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Thursday, 1 March 2012
Page: 1458

Senator BACK (Western Australia) (18:24): I rise to express concern that the whole Federation relationship is, I believe, at risk if we continue to see inequality in the allocation of funds to the states and territories. I had the pleasure last year of being a member of the Senate Select Committee on Reform of the Australian Federation, under the chairmanship of then Senator Trood. This question came up very clearly in the inquiry. In fact, a recommendation was made which I would like to refer to because I think it goes to the fundamental fault in the GST distribution as it occurs at the moment.

It is not so much that different states and territories have different capacities to earn revenue; it is about whether or not the different states and territories are actually trying to maximise and capitalise on their capacity to earn revenue. I liken it to a family in which all of those capable of earning should be earning and contributing. If there are those within the family who do not have the capacity, for whatever reason, to contribute as much, they ought to be supported. But in that analogy, if one of them decides they are going to live on the Gold Coast and surf and contribute nothing to the wellbeing or the wealth of that family, they have no right to expect equitable distribution.

I fear that is what we are seeing. Western Australia is now looking at receiving about 50c in the dollar back for the GST it contributes—and this could even go down, we think, to less than 30c in the dollar. That is totally unacceptable in a federation. It is unacceptable when there are states and territories which are not trying to maximise or optimise their revenue-earning capacity. And why would they? We have a scheme at the moment which says that, because of equalisation, there should be an expectation across Australia that all the citizens should have an equivalence of services and products—and we agree with that. But that should be contingent upon each of the states and territories actually contributing their maximum. For example, Queensland this year will get somewhere close to 99c in the dollar, when it may have been 92c or 93c in the past. We can understand that. Despite all the nonsense we heard in question time this afternoon, everyone around Australia would say it is reasonable that, as a result of the natural disasters which have befallen Queensland, we should see a distribution increase in their direction.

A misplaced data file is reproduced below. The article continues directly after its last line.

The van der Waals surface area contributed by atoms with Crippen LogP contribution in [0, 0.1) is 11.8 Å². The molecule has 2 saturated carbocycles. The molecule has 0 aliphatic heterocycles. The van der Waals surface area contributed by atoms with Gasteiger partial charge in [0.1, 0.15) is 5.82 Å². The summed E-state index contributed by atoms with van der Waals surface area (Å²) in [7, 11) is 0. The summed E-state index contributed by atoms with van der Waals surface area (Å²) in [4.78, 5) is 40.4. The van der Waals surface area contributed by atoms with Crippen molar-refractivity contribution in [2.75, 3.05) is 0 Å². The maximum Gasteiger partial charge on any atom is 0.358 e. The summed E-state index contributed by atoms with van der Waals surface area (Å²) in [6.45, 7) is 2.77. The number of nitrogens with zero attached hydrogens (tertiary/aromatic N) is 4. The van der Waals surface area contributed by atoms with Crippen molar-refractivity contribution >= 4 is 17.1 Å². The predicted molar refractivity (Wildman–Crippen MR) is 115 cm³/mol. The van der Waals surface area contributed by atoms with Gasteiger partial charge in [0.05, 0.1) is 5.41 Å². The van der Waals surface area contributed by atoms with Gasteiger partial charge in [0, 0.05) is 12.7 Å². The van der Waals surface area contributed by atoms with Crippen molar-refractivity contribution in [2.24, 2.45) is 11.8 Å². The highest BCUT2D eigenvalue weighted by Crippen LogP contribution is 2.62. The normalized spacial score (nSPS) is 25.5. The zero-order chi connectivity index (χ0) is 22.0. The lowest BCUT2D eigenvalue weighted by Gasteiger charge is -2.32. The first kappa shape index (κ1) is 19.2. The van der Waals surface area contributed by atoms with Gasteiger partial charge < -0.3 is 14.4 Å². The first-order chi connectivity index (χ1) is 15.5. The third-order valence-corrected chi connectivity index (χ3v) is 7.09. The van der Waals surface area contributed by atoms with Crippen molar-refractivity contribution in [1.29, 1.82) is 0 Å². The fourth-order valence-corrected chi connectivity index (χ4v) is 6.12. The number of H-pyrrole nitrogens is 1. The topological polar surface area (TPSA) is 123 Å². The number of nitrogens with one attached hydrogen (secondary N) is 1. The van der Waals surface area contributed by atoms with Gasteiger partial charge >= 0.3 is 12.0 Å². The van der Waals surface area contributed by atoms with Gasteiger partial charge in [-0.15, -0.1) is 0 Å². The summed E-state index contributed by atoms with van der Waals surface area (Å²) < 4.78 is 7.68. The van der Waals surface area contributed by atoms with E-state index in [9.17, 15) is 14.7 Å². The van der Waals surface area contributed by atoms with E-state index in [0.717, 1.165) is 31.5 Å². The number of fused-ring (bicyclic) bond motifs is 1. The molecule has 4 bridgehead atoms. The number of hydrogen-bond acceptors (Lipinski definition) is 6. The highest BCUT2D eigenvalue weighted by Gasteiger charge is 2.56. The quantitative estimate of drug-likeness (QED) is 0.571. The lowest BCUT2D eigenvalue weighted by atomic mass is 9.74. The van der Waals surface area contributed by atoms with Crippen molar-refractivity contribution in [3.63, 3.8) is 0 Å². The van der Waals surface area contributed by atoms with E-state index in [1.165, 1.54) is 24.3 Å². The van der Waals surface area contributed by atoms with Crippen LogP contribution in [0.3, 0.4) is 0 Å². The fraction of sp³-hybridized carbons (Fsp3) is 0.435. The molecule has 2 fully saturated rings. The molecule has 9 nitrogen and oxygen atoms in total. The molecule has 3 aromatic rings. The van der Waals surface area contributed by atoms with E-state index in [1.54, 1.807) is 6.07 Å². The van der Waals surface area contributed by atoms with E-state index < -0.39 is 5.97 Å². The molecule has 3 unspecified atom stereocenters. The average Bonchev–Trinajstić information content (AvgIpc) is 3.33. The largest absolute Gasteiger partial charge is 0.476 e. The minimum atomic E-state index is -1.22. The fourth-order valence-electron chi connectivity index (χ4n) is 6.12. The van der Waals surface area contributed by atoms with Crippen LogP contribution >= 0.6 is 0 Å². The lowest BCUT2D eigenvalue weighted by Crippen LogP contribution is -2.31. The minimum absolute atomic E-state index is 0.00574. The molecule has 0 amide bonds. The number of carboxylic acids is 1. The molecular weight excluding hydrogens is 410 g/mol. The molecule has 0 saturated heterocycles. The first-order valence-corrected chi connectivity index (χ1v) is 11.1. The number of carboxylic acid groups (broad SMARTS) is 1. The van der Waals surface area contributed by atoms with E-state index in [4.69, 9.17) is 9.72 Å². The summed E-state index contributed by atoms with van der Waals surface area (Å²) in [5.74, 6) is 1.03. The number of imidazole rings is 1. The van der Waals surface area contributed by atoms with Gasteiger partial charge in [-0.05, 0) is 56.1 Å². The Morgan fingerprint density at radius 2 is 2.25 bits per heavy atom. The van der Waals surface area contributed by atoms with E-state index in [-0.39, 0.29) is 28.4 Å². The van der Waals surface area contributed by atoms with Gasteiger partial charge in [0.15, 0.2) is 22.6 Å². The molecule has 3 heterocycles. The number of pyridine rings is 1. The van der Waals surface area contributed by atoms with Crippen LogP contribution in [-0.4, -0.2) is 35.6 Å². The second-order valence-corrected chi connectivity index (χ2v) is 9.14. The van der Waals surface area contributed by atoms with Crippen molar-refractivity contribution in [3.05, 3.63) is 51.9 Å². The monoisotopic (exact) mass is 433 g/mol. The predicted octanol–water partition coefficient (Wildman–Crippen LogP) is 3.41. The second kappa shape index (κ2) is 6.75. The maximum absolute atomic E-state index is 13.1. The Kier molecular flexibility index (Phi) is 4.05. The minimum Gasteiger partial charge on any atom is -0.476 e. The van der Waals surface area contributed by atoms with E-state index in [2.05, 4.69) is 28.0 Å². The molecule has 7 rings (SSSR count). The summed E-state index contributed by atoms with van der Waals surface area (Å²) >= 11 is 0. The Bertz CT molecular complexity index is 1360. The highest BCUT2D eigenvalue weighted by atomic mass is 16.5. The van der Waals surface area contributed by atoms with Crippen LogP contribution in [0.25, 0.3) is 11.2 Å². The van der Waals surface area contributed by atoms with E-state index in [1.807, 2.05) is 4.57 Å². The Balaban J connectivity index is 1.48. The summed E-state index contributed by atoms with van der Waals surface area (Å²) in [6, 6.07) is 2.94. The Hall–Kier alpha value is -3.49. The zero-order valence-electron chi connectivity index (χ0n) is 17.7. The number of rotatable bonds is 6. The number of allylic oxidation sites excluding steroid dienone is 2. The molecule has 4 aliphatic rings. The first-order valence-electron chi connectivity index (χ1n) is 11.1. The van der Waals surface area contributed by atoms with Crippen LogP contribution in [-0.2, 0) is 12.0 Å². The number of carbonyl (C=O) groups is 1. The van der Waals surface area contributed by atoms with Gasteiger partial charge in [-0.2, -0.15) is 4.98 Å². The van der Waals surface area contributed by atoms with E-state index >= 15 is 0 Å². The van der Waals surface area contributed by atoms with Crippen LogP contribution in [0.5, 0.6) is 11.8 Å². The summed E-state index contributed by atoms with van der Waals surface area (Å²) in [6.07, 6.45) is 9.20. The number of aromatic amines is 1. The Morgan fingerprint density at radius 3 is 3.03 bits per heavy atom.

Queensland is one state which does put its shoulder to the wheel. I dare say, however, that there are others which do not—despite having the capacity to do so. Premier Barnett, from Western Australia, made the observation recently that the federal government is now becoming a quite minor contributor to the economy and management of the state of Western Australia. Western Australia is orienting itself much more towards Asia, while the eastern states of Australia are still oriented towards the Pacific region and to the east. We do not want that circumstance.

To use the same veterinary analogy I used in my first speech in this place: if you stop putting food into the cash cow at one end, what you value coming out of the cash cow at the other end will inevitably dry up. We are starting to see that now in Western Australia. Yes, at the moment we are a state which has the capacity to contribute, and which is contributing, significantly beyond what we have in the past and what other states are capable of contributing. And we are proud of that. If, however, you do not feed the cash cow, if you do not put the funds into infrastructure development, you will inevitably see the cash cow start to dry up.

When I make this point, economists and others from Victoria and New South Wales often remind me, 'You were recipients for so many years.' Yes, we were. But I make two points. The first is that we were always trying as a state to maximise our revenue capacity—I think back to the days when iron ore exports out of the state were held back for so long. There is a second point I make, one which the economists from Victoria and New South Wales never seem to want to engage with me on. I ask them, 'What about all the tariff protection for manufacturing which went on in those states in those years they were supposedly supporting our state?' The economists do not ever seem to want to engage with me on that. I say that we need far more equity, we need far more fairness and we need far more rationality in the whole question of the GST distribution. If not, Western Australia will not secede; the rest of Australia will secede us. I do not want to see that happen.